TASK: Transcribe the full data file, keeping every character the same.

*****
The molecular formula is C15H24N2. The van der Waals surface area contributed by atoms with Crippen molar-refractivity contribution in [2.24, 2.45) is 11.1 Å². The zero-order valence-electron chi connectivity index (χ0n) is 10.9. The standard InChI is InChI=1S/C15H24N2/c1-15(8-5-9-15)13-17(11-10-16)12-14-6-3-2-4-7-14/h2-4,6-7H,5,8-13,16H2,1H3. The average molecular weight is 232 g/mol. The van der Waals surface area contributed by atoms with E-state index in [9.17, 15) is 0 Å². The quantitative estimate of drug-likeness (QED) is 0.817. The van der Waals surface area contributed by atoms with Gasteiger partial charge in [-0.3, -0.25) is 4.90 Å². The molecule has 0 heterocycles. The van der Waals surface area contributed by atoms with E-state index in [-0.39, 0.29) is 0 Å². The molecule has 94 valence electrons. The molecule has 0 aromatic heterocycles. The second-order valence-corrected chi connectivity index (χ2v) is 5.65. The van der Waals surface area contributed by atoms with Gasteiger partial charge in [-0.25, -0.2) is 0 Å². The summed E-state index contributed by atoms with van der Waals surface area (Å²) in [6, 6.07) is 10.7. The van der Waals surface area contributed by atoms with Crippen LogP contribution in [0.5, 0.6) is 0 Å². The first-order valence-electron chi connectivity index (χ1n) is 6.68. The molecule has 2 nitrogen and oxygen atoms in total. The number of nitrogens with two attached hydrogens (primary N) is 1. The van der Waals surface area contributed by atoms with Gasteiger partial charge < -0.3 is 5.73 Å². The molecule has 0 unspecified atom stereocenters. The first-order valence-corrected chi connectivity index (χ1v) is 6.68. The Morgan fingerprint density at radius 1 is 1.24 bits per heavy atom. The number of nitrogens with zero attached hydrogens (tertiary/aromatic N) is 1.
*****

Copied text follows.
The molecular formula is C15H24N2. The van der Waals surface area contributed by atoms with Crippen molar-refractivity contribution in [2.24, 2.45) is 11.1 Å². The zero-order valence-electron chi connectivity index (χ0n) is 10.9. The standard InChI is InChI=1S/C15H24N2/c1-15(8-5-9-15)13-17(11-10-16)12-14-6-3-2-4-7-14/h2-4,6-7H,5,8-13,16H2,1H3. The average molecular weight is 232 g/mol. The van der Waals surface area contributed by atoms with E-state index in [9.17, 15) is 0 Å². The quantitative estimate of drug-likeness (QED) is 0.817. The van der Waals surface area contributed by atoms with Gasteiger partial charge in [-0.3, -0.25) is 4.90 Å². The molecule has 0 heterocycles. The van der Waals surface area contributed by atoms with E-state index in [-0.39, 0.29) is 0 Å². The molecule has 94 valence electrons. The molecule has 0 aromatic heterocycles. The second-order valence-corrected chi connectivity index (χ2v) is 5.65. The van der Waals surface area contributed by atoms with Gasteiger partial charge in [-0.25, -0.2) is 0 Å². The summed E-state index contributed by atoms with van der Waals surface area (Å²) in [6, 6.07) is 10.7. The van der Waals surface area contributed by atoms with Crippen LogP contribution in [0.5, 0.6) is 0 Å². The first-order valence-electron chi connectivity index (χ1n) is 6.68. The molecule has 2 nitrogen and oxygen atoms in total. The number of nitrogens with two attached hydrogens (primary N) is 1. The van der Waals surface area contributed by atoms with Gasteiger partial charge < -0.3 is 5.73 Å². The molecule has 0 unspecified atom stereocenters. The first-order valence-corrected chi connectivity index (χ1v) is 6.68. The Morgan fingerprint density at radius 1 is 1.24 bits per heavy atom. The number of nitrogens with zero attached hydrogens (tertiary/aromatic N) is 1.